Bell 202 Modem (1200-baud AFSK) Object

13

Comments

  • TheRavenTheRaven Posts: 5
    edited 2010-05-21 - 11:26:51
    Hi CoronaKid,

    For the last few weeks I have been working on a AX25/APRS decoder with this object. Let me know when you are interested.

    Regards,
    Hans
  • CoronaKidCoronaKid Posts: 25
    edited 2010-05-21 - 22:05:04
    Hi Hans,
    Yes, a AX25/APRS decoder would be neat to experment with on ham packet.
    Do you have a working prototype?
    Fred (VE7DEP)


    ▔▔▔▔▔▔▔▔▔▔▔▔▔▔▔▔▔▔▔▔▔▔▔▔
    ________________________________

    Work:www.vhf.ca··Play:www.Costalegre.ca
  • TheRavenTheRaven Posts: 5
    edited 2010-05-22 - 14:19:26
    Hi Fred,

    A little demonstration of the APRS decoder (using VGA output). Still needs a lot of work. I will post an updated version later.

    Regards,
    Hans
  • CoronaKidCoronaKid Posts: 25
    edited 2010-05-23 - 23:15:25
    Thanks Hans,
    Your code will give me another project to experment with after I get my board made.
    Currently waiting for 3.3v regulators.
    I see in the aprs.spin you are using the level method for RX without the feedback resistor, and you have the audio dc biased to mid supply.
    Is this what you would recomend for APRS?
    CK


    ▔▔▔▔▔▔▔▔▔▔▔▔▔▔▔▔▔▔▔▔▔▔▔▔
    ________________________________

    Work:www.vhf.ca··Play:www.Costalegre.ca
  • TheRavenTheRaven Posts: 5
    edited 2010-05-24 - 06:37:23
    Hi CK,

    I just build the easiest configuration and it works just fine. But I can imagine that there are better ways. I am thinking about adding a LM358 so I use the discriminator output of my tranceiver.

    Hans

    Post Edited (TheRaven) : 5/24/2010 6:52:41 AM GMT
  • bill190bill190 Posts: 769
    edited 2010-05-24 - 11:08:38
    Modems, RS-232, and the phone system have always been fascinating reading for me.

    In particular I've been quite interested in reading about the various RS-232 signals in the past like... RI - Ring Indicator, RTS/CTS - Request to send/Clear to send, CD - Carrier Detect, DTR - Data terminal ready, etc. Interesting to read the history of these signals.

    "Error detection" and "error correction" are quite interesting. (Parts of a message can be garbled in transmission and the other end can reconstruct the message with error correction!)

    And something interesting about modems and phone systems is that phone systems have an "Echo" when you are talking and there are "echo suppressors" which cut this portion of the conversation out. But this wrecks havoc with modems trying to send information both ways at the same time. So a certain frequency that modems send will "turn off" the echo suppression on a phone connection.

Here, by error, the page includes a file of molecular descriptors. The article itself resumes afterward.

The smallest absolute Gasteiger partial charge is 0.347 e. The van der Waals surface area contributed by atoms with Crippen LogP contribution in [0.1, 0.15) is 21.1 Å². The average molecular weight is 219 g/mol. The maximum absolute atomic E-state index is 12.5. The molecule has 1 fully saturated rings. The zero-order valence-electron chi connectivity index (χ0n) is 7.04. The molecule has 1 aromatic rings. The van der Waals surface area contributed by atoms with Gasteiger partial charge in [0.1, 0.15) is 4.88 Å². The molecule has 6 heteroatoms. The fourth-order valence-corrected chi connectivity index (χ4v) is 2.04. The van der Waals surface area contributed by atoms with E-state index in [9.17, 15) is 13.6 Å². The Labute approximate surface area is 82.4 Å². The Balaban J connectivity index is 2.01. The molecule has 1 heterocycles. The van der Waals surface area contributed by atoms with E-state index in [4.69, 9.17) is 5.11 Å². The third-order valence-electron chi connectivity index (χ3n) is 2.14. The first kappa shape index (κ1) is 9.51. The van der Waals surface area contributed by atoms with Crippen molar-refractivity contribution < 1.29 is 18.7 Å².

Here is a bit on that...

    http://en.wikipedia.org/wiki/Echo_cancellation
  • CapdiamontCapdiamont Posts: 205
    edited 2010-06-15 - 13:32:05
    Hans, I tried downloading your zip file and using it in the prop software, but it turns up weird in the software. It just has one file "aprs" with no ext.
    -Larry KI6ZQY 73's to all
  • TheRavenTheRaven Posts: 5
    edited 2010-06-16 - 05:14:40
    Larry,

    I think you'll have to use a different unzipper.

    Regards,
    Hans
  • BradCBradC Posts: 2,601
    edited 2010-06-16 - 08:11:34
    Capdiamont said...
    Hans, I tried downloading your zip file and using it in the prop software, but it turns up weird in the software. It just has one file "aprs" with no ext.

    I've had a similar issue lately downloading from the forum if a filename has any spaces in it. Have you tried renaming it with the correct extension first?

    ▔▔▔▔▔▔▔▔▔▔▔▔▔▔▔▔▔▔▔▔▔▔▔▔
    "I mean, if I went around sayin' I was an emperor just because some moistened bint had lobbed a scimitar at me they'd put me away!"
  • Cluso99Cluso99 Posts: 16,951
    edited 2010-06-16 - 09:51:44
    Phil: I was just looking at the circuit at the top of the page. Couldn't the PTT interface be simplified by removing 1 resistor and the transistor and making P23 an OC driver such that it outputs GND for PTT (inverted from now) and is made an input when not?

    ▔▔▔▔▔▔▔▔▔▔▔▔▔▔▔▔▔▔▔▔▔▔▔▔
    Links to other interesting threads:

    · Home of the MultiBladeProps: TriBlade,·RamBlade,·SixBlade, website
    · Single Board Computer:·3 Propeller ICs·and a·TriBladeProp board (ZiCog Z80 Emulator)
    · Prop Tools under Development or Completed (Index)
    · Emulators: CPUs Z80 etc; Micros Altair etc;· Terminals·VT100 etc; (Index) ZiCog (Z80) , MoCog (6809)·
    · Prop OS: SphinxOS·, PropDos , PropCmd··· Search the Propeller forums·(uses advanced Google search)
    My cruising website is: ·www.bluemagic.biz·· MultiBlade Props: www.cluso.bluemagic.biz
  • Phil Pilgrim (PhiPi)Phil Pilgrim (PhiPi) Posts: 22,785
    edited 2010-06-16 - 16:55:23